Betelgeuse star continues to fade, preparing for an explosion
Each circle is a separate observer (telescope, spacecraft) for Betelgeuse, recording changes in luminosity. The fall in brightness at the beginning of 2020 can be seen very well on the right in the image (©

We are very lucky that, by the standards of the Universe, Betelgeuse is so close to us. We can observe the evolutionary process of another star and collect such detailed data.

Betelgeuse flashed a supernova?

Probably. However, scientists are considering any other options and do not want to focus only on this conclusion.

They assume that a decrease in brightness could cause a gas-dust cloud flying between us and Betelgeuse. By the way, it could also explain the temperature drop. What to do with the growth of the radius? It is possible that this is simply “age-related edema” caused by a natural evolutionary process.

There is a possibility that Betelgeuse has already flashed a supernova or that we are observing its unstable behavior before this event, which will be the most spectacular natural disaster available to humans.

Supernova explosion

Yes, astronomers observed supernovae such as SN 185 and SN 1604, but they were extremely far from Earth, so no details were even discussed.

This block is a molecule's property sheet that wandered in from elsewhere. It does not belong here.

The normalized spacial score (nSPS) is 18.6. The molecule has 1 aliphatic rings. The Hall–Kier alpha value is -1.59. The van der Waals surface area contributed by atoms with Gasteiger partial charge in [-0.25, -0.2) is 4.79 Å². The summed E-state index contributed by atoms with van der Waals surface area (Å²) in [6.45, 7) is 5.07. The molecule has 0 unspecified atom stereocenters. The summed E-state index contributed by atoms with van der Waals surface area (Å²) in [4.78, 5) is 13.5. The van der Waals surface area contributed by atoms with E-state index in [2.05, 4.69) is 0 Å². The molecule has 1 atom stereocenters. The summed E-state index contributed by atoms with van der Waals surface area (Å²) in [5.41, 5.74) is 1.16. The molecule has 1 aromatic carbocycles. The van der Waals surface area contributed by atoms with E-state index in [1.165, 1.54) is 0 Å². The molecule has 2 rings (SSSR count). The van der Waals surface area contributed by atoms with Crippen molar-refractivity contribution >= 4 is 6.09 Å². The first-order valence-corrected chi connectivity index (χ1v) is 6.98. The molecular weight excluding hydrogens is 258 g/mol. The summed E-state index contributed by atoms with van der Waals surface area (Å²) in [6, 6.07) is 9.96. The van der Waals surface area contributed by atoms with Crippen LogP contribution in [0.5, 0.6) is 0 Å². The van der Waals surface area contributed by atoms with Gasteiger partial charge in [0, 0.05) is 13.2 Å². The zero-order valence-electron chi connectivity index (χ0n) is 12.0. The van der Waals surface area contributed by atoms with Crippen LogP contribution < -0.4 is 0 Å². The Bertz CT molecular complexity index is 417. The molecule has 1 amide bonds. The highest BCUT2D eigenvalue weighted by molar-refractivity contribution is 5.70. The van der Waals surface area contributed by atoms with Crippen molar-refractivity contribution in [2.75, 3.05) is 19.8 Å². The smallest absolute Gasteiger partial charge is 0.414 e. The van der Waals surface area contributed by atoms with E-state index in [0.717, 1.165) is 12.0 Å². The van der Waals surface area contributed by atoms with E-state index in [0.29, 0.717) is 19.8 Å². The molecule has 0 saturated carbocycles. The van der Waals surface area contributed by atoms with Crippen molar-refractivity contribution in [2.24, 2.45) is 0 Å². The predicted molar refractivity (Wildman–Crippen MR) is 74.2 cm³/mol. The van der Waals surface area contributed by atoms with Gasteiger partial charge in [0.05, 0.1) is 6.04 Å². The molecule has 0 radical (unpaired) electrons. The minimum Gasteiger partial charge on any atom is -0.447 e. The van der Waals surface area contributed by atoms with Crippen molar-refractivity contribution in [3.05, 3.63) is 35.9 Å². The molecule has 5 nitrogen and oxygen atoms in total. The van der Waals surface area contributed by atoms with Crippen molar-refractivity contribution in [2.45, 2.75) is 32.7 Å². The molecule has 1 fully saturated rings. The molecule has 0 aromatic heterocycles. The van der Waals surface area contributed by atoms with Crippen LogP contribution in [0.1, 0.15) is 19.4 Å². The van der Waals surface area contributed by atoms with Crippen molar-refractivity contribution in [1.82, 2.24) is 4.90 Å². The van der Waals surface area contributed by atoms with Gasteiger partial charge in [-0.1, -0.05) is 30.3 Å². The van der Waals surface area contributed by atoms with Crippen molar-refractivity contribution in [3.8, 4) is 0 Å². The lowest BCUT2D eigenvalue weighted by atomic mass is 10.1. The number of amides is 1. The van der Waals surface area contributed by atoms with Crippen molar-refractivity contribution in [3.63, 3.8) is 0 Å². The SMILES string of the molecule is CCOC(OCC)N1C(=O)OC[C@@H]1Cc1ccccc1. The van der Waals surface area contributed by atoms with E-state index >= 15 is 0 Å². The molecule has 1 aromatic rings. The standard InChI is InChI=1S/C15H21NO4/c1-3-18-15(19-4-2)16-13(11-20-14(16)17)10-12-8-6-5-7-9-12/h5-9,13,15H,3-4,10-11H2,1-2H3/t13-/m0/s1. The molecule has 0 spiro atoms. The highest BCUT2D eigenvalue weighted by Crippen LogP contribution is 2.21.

When Betelgeuse explodes (or has already exploded), this event will become the third brightest object in the earth’s sky after the Sun and the full Moon. By some estimates, it will be even brighter than the moon!

This glow will persist for months or even years, casting a shadow on Earth at night. After about 3 years, this colossal brightness will disappear, and after 6 years there will be no trace in the night sky.

When will this happen?

Astronomers know what will happen, but they don’t know when exactly, answering something like: “yesterday, tomorrow or in a century.”

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Help NASA choose from 9 finalist names for the Mars mission

NASA selected nine finalists in the student contest to name the next Mars rover-probe, currently called ‘Mars 2020′‘.

Help NASA choose from the 9 finalists for the Mars 2020 mission

Note that students across the US, from kindergarten through high school, have submitted more than 28,000 potential names to the probe jeep Mars 2020 from NASA. However, a panel of 4,700 volunteer judges chose only 9 names that went to the survey online.